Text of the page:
Mount Moriah

A view of the Temple from Mt. Moriah

A View of the Tem­ple from Mt. Mori­ah

Real­ized spir­i­tu­al teach­ers sit­u­ate tem­ples and med­i­ta­tion retreats on places of nat­ur­al power—where the inter­sect­ing ele­ments them­selves inspire fresh awak­en­ing. So it was that Ven. Pel­ing Rin­poche imme­di­ate­ly sensed the poten­cy and sacred­ness of Mount Mori­ah, south-east­ern Ontario’s high­est point, and estab­lished Orgyan Osal Cho Dzong at its base in 1984. He called the rise near­est the cen­tre Ati Peak, reflect­ing the high­est teach­ings of the Nying­ma tra­di­tion of Tibetan Bud­dhism that he and his stu­dents upheld and prac­ticed.

The ear­ly Euro­pean set­tlers must have also felt some­thing spe­cial about the moun­tain. The name they gave it, Mori­ah, is the name of the rise upon which Abraham’s faith was test­ed and King Solomon cre­at­ed the Israelites’ first tem­ple and enshrined the Ark of the Covenant.

But the native Cana­di­an tribes held Mt. Mori­ah in deep regard long before that. Cather­ine Shar­bot Duchaine, a Mohawk chief, has vis­it­ed Orgyan Dzong sev­er­al times.  Based on her research into Mt. Moriah’s place in native lore, she said that all the leg­ends point to Mt. Mori­ah as being the point of ori­gin for her peo­ple and their myths. Indeed, an archeo-geol­o­gist that was part of a research team that eval­u­at­ed the area dis­cov­ered evi­dence of human habi­ta­tion on the moun­tain dat­ing between 5 – 10,000 years ago.

1988 Aerial View of Mount Moriah

1988 Aer­i­al View of Mount Mori­ah

Based on these and oth­er find­ings, in 1999 Mt. Mori­ah was des­ig­nat­ed an Area of Nat­ur­al and Sci­en­tif­ic Inter­est (ANSI) due to its unique geo­log­i­cal for­ma­tions and rare flo­ra and fau­na, and made a pro­tect­ed con­ser­va­tion area which was includ­ed in the Ontario Lands for Life – Liv­ing Lega­cy pro­gram.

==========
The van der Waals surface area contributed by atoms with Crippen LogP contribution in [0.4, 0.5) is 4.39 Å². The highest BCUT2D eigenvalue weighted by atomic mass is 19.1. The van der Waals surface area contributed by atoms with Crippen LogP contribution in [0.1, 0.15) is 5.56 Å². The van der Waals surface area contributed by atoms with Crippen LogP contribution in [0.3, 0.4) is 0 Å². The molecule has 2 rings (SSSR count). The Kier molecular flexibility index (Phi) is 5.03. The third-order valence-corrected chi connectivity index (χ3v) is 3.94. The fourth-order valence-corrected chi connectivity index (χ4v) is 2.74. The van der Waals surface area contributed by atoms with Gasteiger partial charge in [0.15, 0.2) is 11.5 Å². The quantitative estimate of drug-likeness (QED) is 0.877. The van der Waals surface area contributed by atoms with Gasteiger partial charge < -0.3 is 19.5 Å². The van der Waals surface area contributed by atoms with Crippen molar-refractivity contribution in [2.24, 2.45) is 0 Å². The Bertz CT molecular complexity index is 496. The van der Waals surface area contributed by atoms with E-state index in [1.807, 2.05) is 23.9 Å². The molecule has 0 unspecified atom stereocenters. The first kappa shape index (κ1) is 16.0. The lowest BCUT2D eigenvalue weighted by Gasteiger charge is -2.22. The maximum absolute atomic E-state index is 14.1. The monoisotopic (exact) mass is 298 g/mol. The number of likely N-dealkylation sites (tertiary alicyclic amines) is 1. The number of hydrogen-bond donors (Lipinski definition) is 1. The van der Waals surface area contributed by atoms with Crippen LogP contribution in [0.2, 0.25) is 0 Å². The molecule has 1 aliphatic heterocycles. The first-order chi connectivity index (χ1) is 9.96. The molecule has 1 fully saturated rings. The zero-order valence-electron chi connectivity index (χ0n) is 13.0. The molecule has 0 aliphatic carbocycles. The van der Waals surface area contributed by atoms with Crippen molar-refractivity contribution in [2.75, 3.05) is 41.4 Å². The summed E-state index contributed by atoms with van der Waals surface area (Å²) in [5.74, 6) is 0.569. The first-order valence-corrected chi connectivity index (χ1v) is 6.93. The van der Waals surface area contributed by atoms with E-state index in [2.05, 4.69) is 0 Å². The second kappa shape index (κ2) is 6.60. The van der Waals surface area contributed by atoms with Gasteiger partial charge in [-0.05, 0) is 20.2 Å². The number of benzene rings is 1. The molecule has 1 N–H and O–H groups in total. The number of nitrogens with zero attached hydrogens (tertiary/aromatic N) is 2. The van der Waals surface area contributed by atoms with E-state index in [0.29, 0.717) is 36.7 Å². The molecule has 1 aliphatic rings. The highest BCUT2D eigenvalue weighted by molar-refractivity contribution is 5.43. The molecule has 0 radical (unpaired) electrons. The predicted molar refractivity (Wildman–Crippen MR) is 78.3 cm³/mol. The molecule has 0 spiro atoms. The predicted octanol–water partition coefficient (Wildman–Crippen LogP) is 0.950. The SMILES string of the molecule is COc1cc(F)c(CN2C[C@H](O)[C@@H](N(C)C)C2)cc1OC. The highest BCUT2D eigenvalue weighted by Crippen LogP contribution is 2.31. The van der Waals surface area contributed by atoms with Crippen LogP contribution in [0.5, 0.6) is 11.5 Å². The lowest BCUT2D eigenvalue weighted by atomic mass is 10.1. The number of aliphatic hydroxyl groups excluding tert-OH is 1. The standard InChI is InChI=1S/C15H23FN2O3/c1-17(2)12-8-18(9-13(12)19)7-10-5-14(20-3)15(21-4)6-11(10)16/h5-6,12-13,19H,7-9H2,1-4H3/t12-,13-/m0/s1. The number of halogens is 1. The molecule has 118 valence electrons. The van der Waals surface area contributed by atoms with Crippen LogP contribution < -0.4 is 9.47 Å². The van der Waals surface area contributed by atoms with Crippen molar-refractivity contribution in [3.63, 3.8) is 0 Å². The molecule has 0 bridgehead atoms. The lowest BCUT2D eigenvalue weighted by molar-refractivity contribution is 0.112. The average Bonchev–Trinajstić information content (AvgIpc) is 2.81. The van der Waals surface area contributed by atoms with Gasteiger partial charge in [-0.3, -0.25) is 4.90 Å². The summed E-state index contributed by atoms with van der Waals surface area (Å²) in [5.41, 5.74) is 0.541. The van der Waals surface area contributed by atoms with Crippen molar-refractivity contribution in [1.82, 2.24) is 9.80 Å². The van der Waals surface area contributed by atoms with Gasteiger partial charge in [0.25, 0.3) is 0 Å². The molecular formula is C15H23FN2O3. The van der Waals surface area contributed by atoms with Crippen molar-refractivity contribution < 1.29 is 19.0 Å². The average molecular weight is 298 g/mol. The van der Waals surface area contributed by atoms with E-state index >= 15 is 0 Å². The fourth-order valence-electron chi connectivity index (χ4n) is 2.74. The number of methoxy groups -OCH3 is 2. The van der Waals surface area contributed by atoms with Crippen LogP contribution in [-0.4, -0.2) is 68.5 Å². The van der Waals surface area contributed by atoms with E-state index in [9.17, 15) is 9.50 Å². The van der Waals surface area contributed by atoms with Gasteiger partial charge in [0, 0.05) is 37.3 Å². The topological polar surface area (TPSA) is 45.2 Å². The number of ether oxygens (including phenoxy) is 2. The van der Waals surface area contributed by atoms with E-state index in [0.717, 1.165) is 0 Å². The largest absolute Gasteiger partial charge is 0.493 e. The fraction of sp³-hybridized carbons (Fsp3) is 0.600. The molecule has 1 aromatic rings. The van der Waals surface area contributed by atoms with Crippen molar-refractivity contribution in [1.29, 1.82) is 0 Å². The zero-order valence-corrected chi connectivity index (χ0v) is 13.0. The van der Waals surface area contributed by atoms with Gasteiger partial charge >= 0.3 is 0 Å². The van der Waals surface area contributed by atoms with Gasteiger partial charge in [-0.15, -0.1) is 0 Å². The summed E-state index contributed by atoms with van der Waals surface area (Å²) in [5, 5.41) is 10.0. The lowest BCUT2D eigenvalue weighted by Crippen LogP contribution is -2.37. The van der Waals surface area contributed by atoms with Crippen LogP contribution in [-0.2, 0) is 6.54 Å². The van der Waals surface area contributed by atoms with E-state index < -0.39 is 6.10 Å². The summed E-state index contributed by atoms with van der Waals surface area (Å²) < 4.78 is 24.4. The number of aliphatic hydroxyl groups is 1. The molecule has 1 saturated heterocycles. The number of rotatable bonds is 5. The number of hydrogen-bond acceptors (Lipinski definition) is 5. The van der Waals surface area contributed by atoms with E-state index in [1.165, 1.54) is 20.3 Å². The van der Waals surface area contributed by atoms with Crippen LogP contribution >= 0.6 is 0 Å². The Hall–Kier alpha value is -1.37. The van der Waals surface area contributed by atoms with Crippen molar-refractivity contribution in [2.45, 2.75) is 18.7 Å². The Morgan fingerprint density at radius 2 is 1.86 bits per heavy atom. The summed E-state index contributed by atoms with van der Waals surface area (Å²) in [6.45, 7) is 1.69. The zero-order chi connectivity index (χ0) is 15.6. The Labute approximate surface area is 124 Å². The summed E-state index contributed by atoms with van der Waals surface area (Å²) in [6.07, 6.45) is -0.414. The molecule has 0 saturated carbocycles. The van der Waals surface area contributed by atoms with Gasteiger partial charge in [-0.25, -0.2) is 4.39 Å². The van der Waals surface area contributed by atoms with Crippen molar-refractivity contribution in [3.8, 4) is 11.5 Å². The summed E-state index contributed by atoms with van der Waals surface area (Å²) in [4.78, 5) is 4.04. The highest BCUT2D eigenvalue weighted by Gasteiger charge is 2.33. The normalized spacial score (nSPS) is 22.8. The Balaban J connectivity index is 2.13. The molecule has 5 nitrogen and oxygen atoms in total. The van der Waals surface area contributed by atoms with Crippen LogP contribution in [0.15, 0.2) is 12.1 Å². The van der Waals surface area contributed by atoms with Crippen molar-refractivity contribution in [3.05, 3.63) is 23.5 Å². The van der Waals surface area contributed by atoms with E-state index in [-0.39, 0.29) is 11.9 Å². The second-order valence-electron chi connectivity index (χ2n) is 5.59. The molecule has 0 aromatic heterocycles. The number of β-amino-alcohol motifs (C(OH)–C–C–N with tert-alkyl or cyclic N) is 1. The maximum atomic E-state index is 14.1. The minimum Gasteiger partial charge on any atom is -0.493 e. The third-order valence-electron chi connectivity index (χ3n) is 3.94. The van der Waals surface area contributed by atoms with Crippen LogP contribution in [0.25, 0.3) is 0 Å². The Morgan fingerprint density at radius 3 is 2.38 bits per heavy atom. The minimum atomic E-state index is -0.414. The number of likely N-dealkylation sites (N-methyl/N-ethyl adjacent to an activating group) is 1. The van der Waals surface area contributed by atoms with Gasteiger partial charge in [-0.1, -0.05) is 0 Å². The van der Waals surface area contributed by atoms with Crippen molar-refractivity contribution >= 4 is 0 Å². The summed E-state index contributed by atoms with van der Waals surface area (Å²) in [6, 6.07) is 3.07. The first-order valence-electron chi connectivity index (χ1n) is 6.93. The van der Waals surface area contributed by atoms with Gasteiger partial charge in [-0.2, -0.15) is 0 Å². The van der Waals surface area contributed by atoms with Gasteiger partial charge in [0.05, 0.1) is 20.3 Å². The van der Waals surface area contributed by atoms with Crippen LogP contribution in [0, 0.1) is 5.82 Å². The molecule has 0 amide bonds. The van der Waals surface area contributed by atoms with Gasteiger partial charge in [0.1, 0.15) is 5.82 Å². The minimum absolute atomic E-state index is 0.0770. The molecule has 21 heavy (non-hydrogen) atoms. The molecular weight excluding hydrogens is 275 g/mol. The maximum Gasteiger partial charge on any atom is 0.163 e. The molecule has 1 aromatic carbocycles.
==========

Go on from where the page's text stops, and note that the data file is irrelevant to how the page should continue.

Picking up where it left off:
So what is it about Mt. Mori­ah that makes it feel like the spir­i­tu­al heart of Ontario? Though only 1,215 feet at its high­est now, Mori­ah used to rival the lofti­est Himalayan peaks—more than one bil­lion years ago. For aeons since its first upwelling as a mound of molten rock, it has with­stood the for­ma­tion and evap­o­ra­tion of vast seas, the freeze and thaw of innu­mer­able ice ages, the scour of glac­i­ers, tor­rents, wild­fire and wind, even the depre­da­tions of mod­ern man. Per­haps this is it: Mt. Mori­ah is ancient.

Mori­ah rep­re­sents time­less patience in the cru­cible of change – the very qual­i­ty that med­i­ta­tors seek at her feet. And to the right indi­vid­ual, she will dis­close spir­i­tu­al visions. In 1998, Pel­ing Rin­poche had such a vision of a vast gold­en chakra, or wheel, rest­ing on the mountain’s peak and radi­at­ing out 1,002 spokes. At the junc­ture of the rim and each spoke was one of the 1,002 Bud­dhas proph­e­sied for this age (our Shakya­mu­ni Bud­dha was the 4th), which is called the “For­tu­nate Aeon” where a roar­ing lion, spew­ing flames, sat before each Bud­dha.

Top of Mount Moriah

Top of Mount Mori­ah

Two years before, at Pel­ing Rinpoche’s direc­tion, his dis­ci­ple Lama Jigme sought and encoun­tered the deva—local god—of the moun­tain. The deva appeared to him in an enor­mous abstract form made of light. It made two requests, agreed to pro­tect the cen­tre, and then gave Lama Jigme his name, ‘Nir­ma­ta’. Nir in San­skrit is a very strong neg­a­tive, and mata means moth­er. The deva’s name could be trans­lat­ed as “absolute­ly moth­er­less,” which pos­si­bly points to how ancient and “pri­mor­dial” the moun­tain is (and feels itself to be), seem­ing­ly always exist­ing, with­out birth or cre­ation. One could also say that this points to the Pri­mor­dial Wis­dom nature of the moun­tain, as well as that of all beings: unborn, undy­ing, beyond harm or improve­ment, exist­ing a-pri­ori to all dhar­mas and con­cep­tu­al dual­i­ty.

Prayer to Shri Nirmata

 

Giri deva* Shri Nir­ma­ta,
Ancient One of the North,
From your base the heav­ens crown you,
From your peak, the infi­nite expanse is all that can be seen.
Bear­er of the chakra of one thou­sand and two Bud­dhas,
Pro­tect the yogins that shel­ter at your feet,
And enact your activ­i­ties of sta­bil­i­ty and increase.

- Com­posed by Lama Jigme, 2009

*Giri deva = moun­tain god

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